What is a black head | Comedo

A comedo is a clogged hair follicle (pore) in the skin.[2] Keratin (skin debris) combines with oil to block the follicle.[3] A comedo can be open (blackhead) or closed by skin (whitehead), and occur with or without acne. The word comedo comes from the Latin comedere, meaning "to eat up", and was historically used to describe parasitic worms; in modern medical terminology, it is used to suggest the worm-like appearance of the expressed material.

The chronic inflammatory condition that usually includes both comedones and inflamed papules and pustules (pimples) is called acne. Infection causes inflammation and the development of pus. Whether or not a skin condition classifies as acne depends on the amount of comedones and infection.
 Comedones should not be confused with sebaceous filaments.

Comedo-type ductal carcinoma in situ (DCIS) is not related to the skin conditions discussed here. DCIS is a non-invasive form of breast cancer, but comedo-type DCIS may be more aggressive and so may be more likely to become invasive.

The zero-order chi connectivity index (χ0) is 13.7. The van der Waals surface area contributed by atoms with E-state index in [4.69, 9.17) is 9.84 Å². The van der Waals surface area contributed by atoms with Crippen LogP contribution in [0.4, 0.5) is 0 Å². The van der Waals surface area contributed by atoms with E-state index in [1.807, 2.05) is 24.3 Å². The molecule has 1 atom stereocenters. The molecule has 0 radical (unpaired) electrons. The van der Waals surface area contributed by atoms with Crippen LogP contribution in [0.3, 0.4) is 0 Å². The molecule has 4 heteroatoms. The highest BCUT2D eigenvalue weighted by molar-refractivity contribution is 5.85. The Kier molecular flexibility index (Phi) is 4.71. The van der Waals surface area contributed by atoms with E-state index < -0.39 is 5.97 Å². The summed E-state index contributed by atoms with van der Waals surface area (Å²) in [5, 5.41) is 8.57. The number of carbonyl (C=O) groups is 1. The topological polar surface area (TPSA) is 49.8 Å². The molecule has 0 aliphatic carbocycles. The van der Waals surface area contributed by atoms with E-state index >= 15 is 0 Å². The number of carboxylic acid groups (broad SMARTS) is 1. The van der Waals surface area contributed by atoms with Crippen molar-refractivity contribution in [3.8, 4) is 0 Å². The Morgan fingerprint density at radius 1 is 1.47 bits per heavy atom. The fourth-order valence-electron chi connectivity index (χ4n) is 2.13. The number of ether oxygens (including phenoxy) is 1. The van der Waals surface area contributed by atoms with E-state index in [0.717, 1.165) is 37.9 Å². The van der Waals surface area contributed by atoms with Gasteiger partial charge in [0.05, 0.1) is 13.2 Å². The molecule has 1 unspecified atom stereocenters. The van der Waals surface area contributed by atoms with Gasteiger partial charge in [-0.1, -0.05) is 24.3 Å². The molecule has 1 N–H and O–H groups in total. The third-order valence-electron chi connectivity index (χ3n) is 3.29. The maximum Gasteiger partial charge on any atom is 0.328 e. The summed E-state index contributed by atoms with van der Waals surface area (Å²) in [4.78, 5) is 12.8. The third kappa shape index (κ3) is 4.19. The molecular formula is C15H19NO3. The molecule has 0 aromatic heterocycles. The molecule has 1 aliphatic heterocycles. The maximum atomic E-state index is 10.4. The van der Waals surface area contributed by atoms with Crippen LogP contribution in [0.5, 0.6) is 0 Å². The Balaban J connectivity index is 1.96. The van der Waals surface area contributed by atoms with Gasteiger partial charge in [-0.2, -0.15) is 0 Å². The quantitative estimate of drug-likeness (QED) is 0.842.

Oil production in the sebaceous glands increases during puberty, causing comedones and acne to be common in teenagers. Acne is also found pre-menstrually and in women with polycystic ovarian syndrome.
 Smoking may worsen acne.

Oxidation rather than poor hygiene or dirt causes blackheads to be black.
 Washing or scrubbing the skin too much could make it worse, by irritating the skin.
 Touching and picking at comedones might cause irritation and spread infection.
 It is not clear what effect shaving has on the development of comedones or acne.

Some, but not all, skin products might increase comedones by blocking pores,
 and greasy hair products (like pomades) can worsen acne.[3] Skin products that claim to not clog pores may be labeled noncomedogenic or non-acnegenic.
 Make-up and skin products that are oil-free and water-based may be less likely to cause acne. It is not known whether dietary factors or sun exposure make comedones better, worse or have no effect.

A hair that does not emerge normally can also block the pore and cause a bulge or lead to infection (causing inflammation and pus).

Genes may play a role in the chances of developing acne.
 Comedones may be more common in some ethnic groups.
 People of African descent may experience more inflammation in comedones, more comedonal acne, and earlier onset of inflammation